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[Theatre Review] Dark Room Sheds (More) Light on Prison Life

Photo: Crispian Chan

Photo: Crispian Chan

n.b. I would like to inform my readers that I am currently a project-based intern with Checkpoint Theatre for their upcoming production, The Last Bull: A Life in Flamenco. However, I strongly believe that this does not affect the integrity of my critique. Views expressed are my own.

Dark Room
Edith Podesta
28 April 2016
Esplanade Theatre Studio
28 April–1 May 2016

Two years ago, I was profoundly affected and had my pre-conceptions about ex-prisoners challenged by Dark Room x8.

The memory of its impact makes me apprehensive about watching this iteration. What should one expect of this second staging? More importantly, having been made aware of my prejudices, will Dark Room still have an impact?

I am happy to report that most of my impressions of the first iteration apply to this one as well.

In the midst of my apprehension, I forgot a simple truth. Regardless of what one knows, there is a sort of power in having someone stand in front of you and tell you a story. And the stories told in Dark Room—that of the prison system, and how it affects the individuals—need to be retold again and again.

While there are some changes in the main ensemble (Nelson Chia, Timothy Nga, Erwin Shah Ismail, Ian Tan, Mohd Fared Jainal, Noor Effendy Ibrahim, Oliver Chong, and Pavan J Singh), the performances by this batch of actors are equally stellar. The complexities of script are deftly handled as the show organically shifts from poignancy, to hilarity, to the downright painful.

Chris Chua’s set, which consists of three structures that can be cleverly configured into the prison cells and walls, is a much welcomed addition. It vividly impresses on the audience the small space that the prisoners inhabit, and its possible psychological impact.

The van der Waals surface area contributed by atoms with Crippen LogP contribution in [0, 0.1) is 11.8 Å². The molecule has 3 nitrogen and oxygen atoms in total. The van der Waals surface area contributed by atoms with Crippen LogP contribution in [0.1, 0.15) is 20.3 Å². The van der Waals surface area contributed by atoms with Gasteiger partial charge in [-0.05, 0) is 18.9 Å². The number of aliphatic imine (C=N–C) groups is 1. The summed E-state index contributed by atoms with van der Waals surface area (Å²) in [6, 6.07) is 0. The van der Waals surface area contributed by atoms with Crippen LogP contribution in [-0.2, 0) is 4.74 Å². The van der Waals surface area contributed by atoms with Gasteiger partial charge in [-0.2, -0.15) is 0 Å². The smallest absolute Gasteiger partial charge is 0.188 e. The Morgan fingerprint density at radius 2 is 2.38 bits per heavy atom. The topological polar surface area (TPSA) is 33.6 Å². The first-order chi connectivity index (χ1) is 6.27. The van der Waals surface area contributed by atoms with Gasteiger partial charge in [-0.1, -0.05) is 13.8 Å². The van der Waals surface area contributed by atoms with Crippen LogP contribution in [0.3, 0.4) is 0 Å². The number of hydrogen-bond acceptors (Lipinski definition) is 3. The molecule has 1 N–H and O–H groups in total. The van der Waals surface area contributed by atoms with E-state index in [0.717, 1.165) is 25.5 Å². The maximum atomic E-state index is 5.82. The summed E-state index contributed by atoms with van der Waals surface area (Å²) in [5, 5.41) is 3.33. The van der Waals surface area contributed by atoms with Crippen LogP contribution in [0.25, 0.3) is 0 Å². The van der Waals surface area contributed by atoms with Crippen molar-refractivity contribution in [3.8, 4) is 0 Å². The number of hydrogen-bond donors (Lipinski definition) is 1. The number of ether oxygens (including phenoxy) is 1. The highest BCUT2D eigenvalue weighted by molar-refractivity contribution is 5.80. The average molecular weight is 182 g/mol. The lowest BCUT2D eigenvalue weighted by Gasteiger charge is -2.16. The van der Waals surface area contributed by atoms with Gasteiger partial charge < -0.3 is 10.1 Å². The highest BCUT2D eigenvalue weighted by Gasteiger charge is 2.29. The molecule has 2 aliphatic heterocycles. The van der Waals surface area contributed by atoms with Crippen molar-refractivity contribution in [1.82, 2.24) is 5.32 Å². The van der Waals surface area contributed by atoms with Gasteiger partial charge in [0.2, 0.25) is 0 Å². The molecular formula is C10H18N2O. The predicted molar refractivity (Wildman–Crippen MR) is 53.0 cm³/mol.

That said, this fuller rendering also has its excesses.

Director and writer Edith Podesta took on the audiences’ earlier feedback by introducing the perspectives of a female inmate (Shafiqhah Efandi) and the parents (Lim Kay Siu and Neo Swee Lin) of the prisoners. However, they are tokenistic at best.

Apart from learning two new facts,—female inmates man the call centre, and yard time is not a regular occurrence—the female inmate does not add anything to the show. Podesta also does the character an injustice by not giving her an identifiable personality which is present in the male characters.

Similarly, the parents’ perspective only focuses on their sadness, and the difficulties of visiting their child in prison. All these are not really new insights and could be easily imagined by the audience.

Additionally, certain sound effects by Darren Ng—such as the banging of the judge’s gravel— are too literal and gimmicky. This takes away the gravity of the text which can be competently conveyed by the actors.

Finally, the ending which has the characters repeatedly imploring the audience not to judge too quickly risks being overbearingly didactic.

Despite all that, the beauty of Dark Room is that the issues raised in the piece will always be pertinent. This gives Podesta countless opportunities to re-stage it, and find the right balance for the show.  What remains is for her to trust her artistic instinct and be very selective of which suggestions to bring on board.

Resources on Dark Room

Dark Room in residence @ Basement Workshop, Centre 42

Other Reviews

“Edith Podesta and The Studios’ Dark Room is an immersive and intimate retelling of life in Changi Prison Complex” by Karin Lai, Today

“Prison Tales Retold” by Akshita Nanda, The Straits Times Life!

“Struggling with the Outside from the Inside” by Alisa Maya Ravindran, Centre 42 Citizens’ Review

“Chained and Connected” by Beverly Yuen, Centre 42 Citizens’ Review

“Dark Room by Edith Podesta at The Studios” by Corrie Tan

“Architecture of Empathy” by Dumbriyani